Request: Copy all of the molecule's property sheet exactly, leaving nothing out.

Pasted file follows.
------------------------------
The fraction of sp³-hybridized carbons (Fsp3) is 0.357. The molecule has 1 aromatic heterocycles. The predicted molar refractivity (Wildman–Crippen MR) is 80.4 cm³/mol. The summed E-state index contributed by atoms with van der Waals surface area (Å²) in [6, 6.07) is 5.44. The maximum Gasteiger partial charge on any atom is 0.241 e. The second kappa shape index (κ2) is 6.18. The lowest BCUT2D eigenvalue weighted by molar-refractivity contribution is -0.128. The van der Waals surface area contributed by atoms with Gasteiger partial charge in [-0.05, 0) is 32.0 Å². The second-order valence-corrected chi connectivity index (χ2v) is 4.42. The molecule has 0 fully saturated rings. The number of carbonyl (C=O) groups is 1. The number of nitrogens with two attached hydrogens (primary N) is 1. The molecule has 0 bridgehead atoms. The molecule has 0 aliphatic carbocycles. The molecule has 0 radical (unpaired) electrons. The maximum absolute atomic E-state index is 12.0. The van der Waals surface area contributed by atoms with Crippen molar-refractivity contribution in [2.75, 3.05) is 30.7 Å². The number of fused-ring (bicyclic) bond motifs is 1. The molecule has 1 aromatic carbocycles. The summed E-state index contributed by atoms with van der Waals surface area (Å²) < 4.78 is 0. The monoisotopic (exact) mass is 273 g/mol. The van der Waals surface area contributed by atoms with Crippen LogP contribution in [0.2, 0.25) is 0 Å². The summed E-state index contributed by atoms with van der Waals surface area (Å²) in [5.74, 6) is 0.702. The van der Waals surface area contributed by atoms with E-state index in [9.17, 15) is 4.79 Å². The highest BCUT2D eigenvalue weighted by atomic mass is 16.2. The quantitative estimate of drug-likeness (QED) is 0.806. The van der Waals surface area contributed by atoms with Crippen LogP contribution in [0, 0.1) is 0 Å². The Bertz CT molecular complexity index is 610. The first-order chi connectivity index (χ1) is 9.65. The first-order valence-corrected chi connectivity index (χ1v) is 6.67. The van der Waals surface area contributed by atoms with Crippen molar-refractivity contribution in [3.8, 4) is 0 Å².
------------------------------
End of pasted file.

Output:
The fraction of sp³-hybridized carbons (Fsp3) is 0.357. The molecule has 1 aromatic heterocycles. The predicted molar refractivity (Wildman–Crippen MR) is 80.4 cm³/mol. The summed E-state index contributed by atoms with van der Waals surface area (Å²) in [6, 6.07) is 5.44. The maximum Gasteiger partial charge on any atom is 0.241 e. The second kappa shape index (κ2) is 6.18. The lowest BCUT2D eigenvalue weighted by molar-refractivity contribution is -0.128. The van der Waals surface area contributed by atoms with Gasteiger partial charge in [-0.05, 0) is 32.0 Å². The second-order valence-corrected chi connectivity index (χ2v) is 4.42. The molecule has 0 fully saturated rings. The number of carbonyl (C=O) groups is 1. The number of nitrogens with two attached hydrogens (primary N) is 1. The molecule has 0 bridgehead atoms. The molecule has 0 aliphatic carbocycles. The molecule has 0 radical (unpaired) electrons. The maximum absolute atomic E-state index is 12.0. The van der Waals surface area contributed by atoms with Crippen molar-refractivity contribution in [2.75, 3.05) is 30.7 Å². The number of fused-ring (bicyclic) bond motifs is 1. The molecule has 1 aromatic carbocycles. The summed E-state index contributed by atoms with van der Waals surface area (Å²) < 4.78 is 0. The monoisotopic (exact) mass is 273 g/mol. The van der Waals surface area contributed by atoms with Crippen LogP contribution in [0.2, 0.25) is 0 Å². The summed E-state index contributed by atoms with van der Waals surface area (Å²) in [5.74, 6) is 0.702. The van der Waals surface area contributed by atoms with E-state index in [9.17, 15) is 4.79 Å². The highest BCUT2D eigenvalue weighted by atomic mass is 16.2. The quantitative estimate of drug-likeness (QED) is 0.806. The van der Waals surface area contributed by atoms with Crippen LogP contribution in [0, 0.1) is 0 Å². The Bertz CT molecular complexity index is 610. The first-order chi connectivity index (χ1) is 9.65. The first-order valence-corrected chi connectivity index (χ1v) is 6.67. The van der Waals surface area contributed by atoms with Crippen molar-refractivity contribution in [3.8, 4) is 0 Å².